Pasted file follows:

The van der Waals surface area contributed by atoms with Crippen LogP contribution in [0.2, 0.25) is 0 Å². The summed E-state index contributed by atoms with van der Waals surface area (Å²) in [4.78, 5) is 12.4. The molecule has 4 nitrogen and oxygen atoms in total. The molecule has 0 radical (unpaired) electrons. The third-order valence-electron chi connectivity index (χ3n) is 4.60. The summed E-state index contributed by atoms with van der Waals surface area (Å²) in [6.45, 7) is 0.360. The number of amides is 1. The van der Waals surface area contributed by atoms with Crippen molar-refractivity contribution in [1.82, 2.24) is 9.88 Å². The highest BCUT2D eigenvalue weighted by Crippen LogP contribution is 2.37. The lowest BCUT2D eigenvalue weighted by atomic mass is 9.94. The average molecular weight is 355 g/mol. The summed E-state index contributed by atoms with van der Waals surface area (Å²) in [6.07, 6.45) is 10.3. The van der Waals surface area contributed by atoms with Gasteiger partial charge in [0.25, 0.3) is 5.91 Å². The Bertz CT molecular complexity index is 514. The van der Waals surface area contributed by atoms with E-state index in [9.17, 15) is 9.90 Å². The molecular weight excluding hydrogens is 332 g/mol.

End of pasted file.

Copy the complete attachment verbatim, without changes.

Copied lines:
The van der Waals surface area contributed by atoms with Crippen LogP contribution in [0.2, 0.25) is 0 Å². The summed E-state index contributed by atoms with van der Waals surface area (Å²) in [4.78, 5) is 12.4. The molecule has 4 nitrogen and oxygen atoms in total. The molecule has 0 radical (unpaired) electrons. The third-order valence-electron chi connectivity index (χ3n) is 4.60. The summed E-state index contributed by atoms with van der Waals surface area (Å²) in [6.45, 7) is 0.360. The number of amides is 1. The van der Waals surface area contributed by atoms with Crippen molar-refractivity contribution in [1.82, 2.24) is 9.88 Å². The highest BCUT2D eigenvalue weighted by Crippen LogP contribution is 2.37. The lowest BCUT2D eigenvalue weighted by atomic mass is 9.94. The average molecular weight is 355 g/mol. The summed E-state index contributed by atoms with van der Waals surface area (Å²) in [6.07, 6.45) is 10.3. The van der Waals surface area contributed by atoms with Gasteiger partial charge in [0.25, 0.3) is 5.91 Å². The Bertz CT molecular complexity index is 514. The van der Waals surface area contributed by atoms with E-state index in [9.17, 15) is 9.90 Å². The molecular weight excluding hydrogens is 332 g/mol.